Renee Stillwell, Mercer County 4-H member, was invited by the Office of the Secretary of Agriculture to be one of a handful of youth to speak at the USDA symposium commemorating the 100-year anniversary of the birth of plant biologist and humanitarian Norman Borlaug, who was awarded the Nobel Peace Prize in 1970 for a lifetime of work to feed a hungry world.
Stillwell, a 15-year old sophomore at Allentown High School, credits 4-H for her leadership and public speaking skills, which gave her the chance to participate in the symposium named for Borlaug, widely credited with having “saved more lives than any other person who has ever lived” as a result of his efforts to prevent hunger, famine and misery around the world. Through the development of new wheat varieties and improved crop management practices, Borlaug transformed agricultural production in Mexico during the 1940s and 1950s, and later in Asia and Latin America, sparking what today is known as the “Green Revolution.”
An accomplished speaker who has qualified to present at the state public speaking contest each of the past three years, Stillwell scored high enough in her first year to receive the 4-H Silver Bowl Award for an outstanding presentation on the history of 4-H and Cooperative Extension. She’s been a member of Mecer County 4-H for seven years and is the current Vice President of the Clever Clovers 4-H Club. Her projects include raising and showing Hampshire and Dorset sheep.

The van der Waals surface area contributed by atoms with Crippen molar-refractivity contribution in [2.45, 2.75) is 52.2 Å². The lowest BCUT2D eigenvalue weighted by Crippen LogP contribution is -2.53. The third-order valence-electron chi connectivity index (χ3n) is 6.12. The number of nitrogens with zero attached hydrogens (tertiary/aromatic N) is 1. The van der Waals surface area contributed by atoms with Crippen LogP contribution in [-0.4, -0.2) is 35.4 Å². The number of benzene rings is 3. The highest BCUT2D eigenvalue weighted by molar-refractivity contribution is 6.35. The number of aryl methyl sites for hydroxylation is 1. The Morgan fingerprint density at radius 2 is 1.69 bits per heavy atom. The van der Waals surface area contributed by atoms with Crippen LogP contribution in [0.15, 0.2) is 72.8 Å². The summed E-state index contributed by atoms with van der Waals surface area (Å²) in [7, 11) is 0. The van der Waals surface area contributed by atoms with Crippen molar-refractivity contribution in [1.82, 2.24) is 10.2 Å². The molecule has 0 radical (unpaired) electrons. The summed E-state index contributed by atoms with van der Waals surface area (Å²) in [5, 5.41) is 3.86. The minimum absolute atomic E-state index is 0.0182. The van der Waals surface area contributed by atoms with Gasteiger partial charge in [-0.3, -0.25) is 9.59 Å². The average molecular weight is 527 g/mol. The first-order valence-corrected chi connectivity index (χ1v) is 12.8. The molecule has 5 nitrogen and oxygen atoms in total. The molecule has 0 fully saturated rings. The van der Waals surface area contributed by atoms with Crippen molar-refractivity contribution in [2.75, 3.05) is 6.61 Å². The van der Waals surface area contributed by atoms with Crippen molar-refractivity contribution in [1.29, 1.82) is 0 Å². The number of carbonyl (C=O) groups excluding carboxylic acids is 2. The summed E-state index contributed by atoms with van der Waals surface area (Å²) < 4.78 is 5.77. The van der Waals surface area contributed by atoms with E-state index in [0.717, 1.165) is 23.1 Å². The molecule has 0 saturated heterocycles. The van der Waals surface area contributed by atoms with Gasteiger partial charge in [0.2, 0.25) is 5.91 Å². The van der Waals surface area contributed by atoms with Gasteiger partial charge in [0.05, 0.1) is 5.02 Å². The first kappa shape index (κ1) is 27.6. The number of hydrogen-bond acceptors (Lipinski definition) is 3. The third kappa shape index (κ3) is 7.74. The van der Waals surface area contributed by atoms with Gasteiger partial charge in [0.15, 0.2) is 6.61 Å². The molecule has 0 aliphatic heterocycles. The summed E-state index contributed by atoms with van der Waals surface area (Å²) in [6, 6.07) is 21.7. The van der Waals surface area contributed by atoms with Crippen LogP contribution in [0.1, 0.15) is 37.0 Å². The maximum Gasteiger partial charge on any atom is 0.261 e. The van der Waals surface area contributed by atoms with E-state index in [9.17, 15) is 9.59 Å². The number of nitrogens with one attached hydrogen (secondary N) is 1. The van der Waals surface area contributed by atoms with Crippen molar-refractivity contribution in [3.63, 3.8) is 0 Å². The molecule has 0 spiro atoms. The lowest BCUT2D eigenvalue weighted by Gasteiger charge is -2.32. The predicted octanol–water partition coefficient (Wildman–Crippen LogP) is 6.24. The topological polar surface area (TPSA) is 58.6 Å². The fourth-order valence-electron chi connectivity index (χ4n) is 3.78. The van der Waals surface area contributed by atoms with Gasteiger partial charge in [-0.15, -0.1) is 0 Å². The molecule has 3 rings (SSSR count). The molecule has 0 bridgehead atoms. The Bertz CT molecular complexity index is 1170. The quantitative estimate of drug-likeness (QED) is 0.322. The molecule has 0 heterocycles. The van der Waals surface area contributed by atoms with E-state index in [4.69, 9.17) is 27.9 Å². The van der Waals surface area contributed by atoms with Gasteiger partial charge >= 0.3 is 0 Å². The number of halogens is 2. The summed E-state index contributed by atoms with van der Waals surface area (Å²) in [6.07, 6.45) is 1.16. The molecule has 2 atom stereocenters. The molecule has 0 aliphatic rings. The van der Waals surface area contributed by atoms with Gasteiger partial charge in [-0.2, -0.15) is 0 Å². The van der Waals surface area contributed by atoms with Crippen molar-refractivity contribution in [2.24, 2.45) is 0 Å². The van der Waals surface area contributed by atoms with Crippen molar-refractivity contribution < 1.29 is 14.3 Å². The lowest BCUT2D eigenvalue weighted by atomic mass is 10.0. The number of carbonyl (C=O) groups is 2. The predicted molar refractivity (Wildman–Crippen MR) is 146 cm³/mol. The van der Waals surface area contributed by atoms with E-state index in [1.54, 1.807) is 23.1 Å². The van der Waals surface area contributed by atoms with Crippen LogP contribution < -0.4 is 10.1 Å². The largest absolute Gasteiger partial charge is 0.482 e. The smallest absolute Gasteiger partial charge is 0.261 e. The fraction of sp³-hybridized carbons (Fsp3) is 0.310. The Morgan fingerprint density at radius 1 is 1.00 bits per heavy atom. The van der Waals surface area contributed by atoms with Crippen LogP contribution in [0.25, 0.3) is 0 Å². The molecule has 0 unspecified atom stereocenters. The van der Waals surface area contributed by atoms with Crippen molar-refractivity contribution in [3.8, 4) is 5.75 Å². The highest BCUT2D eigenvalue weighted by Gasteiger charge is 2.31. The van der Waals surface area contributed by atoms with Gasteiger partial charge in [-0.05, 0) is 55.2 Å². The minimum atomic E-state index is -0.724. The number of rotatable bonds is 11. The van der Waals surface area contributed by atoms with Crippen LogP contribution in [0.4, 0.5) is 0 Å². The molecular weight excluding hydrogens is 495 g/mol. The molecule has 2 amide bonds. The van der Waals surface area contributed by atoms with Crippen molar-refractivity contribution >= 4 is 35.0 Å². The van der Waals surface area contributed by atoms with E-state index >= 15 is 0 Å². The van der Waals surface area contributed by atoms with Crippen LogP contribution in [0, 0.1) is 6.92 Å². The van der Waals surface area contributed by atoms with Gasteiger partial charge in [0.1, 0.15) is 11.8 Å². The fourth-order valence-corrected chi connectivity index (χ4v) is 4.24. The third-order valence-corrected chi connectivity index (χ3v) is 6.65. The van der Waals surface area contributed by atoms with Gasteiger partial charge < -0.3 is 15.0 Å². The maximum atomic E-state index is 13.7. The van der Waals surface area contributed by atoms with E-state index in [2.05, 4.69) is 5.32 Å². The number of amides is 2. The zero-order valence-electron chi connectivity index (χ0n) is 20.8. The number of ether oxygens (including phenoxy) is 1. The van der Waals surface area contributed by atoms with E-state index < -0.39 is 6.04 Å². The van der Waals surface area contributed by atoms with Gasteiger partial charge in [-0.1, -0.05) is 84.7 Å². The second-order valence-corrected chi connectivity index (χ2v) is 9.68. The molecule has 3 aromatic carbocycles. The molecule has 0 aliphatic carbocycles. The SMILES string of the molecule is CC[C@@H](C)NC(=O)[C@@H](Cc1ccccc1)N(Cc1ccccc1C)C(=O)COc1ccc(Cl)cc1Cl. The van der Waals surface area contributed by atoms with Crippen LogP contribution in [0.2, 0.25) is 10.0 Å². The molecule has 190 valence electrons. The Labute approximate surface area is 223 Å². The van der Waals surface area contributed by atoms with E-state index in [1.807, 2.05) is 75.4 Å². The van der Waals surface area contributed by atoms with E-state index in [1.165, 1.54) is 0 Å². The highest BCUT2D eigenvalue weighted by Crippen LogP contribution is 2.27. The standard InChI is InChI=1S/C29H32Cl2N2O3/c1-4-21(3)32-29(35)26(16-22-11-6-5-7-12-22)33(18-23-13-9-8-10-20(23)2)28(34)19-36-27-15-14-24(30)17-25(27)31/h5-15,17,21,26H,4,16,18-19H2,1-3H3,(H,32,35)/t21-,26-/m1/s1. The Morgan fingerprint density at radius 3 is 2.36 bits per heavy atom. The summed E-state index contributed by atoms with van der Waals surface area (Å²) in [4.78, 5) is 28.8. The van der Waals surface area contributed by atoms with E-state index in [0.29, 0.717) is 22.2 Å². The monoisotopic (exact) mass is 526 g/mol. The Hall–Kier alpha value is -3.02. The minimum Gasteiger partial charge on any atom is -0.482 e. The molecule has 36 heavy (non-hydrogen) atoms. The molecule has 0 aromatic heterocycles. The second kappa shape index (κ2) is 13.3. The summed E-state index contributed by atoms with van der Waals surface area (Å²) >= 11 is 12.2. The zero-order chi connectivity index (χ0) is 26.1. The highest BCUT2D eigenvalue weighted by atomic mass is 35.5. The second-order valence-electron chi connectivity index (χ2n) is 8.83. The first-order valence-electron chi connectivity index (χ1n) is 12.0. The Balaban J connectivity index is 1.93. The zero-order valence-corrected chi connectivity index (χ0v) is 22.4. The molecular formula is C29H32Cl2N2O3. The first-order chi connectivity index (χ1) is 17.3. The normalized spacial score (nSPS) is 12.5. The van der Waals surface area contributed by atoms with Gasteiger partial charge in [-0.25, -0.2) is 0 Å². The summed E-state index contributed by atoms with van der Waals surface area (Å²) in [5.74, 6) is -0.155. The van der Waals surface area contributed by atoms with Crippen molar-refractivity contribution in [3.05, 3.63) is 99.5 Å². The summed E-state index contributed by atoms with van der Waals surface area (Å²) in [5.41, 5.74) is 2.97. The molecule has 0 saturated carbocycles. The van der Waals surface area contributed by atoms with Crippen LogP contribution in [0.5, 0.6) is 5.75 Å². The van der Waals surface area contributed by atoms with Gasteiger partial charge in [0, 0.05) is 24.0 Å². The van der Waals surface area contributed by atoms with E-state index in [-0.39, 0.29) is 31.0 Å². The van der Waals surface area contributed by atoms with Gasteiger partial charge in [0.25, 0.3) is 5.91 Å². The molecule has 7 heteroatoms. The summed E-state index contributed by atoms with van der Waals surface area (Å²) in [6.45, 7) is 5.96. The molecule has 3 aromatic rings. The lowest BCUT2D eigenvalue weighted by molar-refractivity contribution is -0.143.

In addition, Stillwell was one of eight 4-H members from Mercer County to attend the recent National Youth Agri-Science Summit at the National 4-H Youth Conference Center in January. She says that her experiences at the summit strengthened her belief in the importance of advocating for agriculture and increasing the public’s awareness and understanding of modern food production practices.
In addition to 4-H, Stillwell is also very active in Future Farmers of America. She placed first in the New Jersey soil judging competition and subsequently participated in the national land judging contest in Oklahoma. She was also selected to receive the State Star Greenhand Award.
Stillwell is excited to take advantage of every opportunity to learn more about agriculture and plans to go to college to study to become a high school agriculture teacher.
USDA’s Deputy Secretary Krysta Harden opened the Borlaug Symposium, which was designed to be highly interactive with audience engagement. The diverse list of panelists included high school and university students, scientists, and policy advisors from the U.S. Agency for International Development and the USDA, as well as representatives from several non-profit organizations. The symposium, which was held at USDA in Washington, D.C., on March 25, was streamed live from USDA’s website at www.usda.gov/live.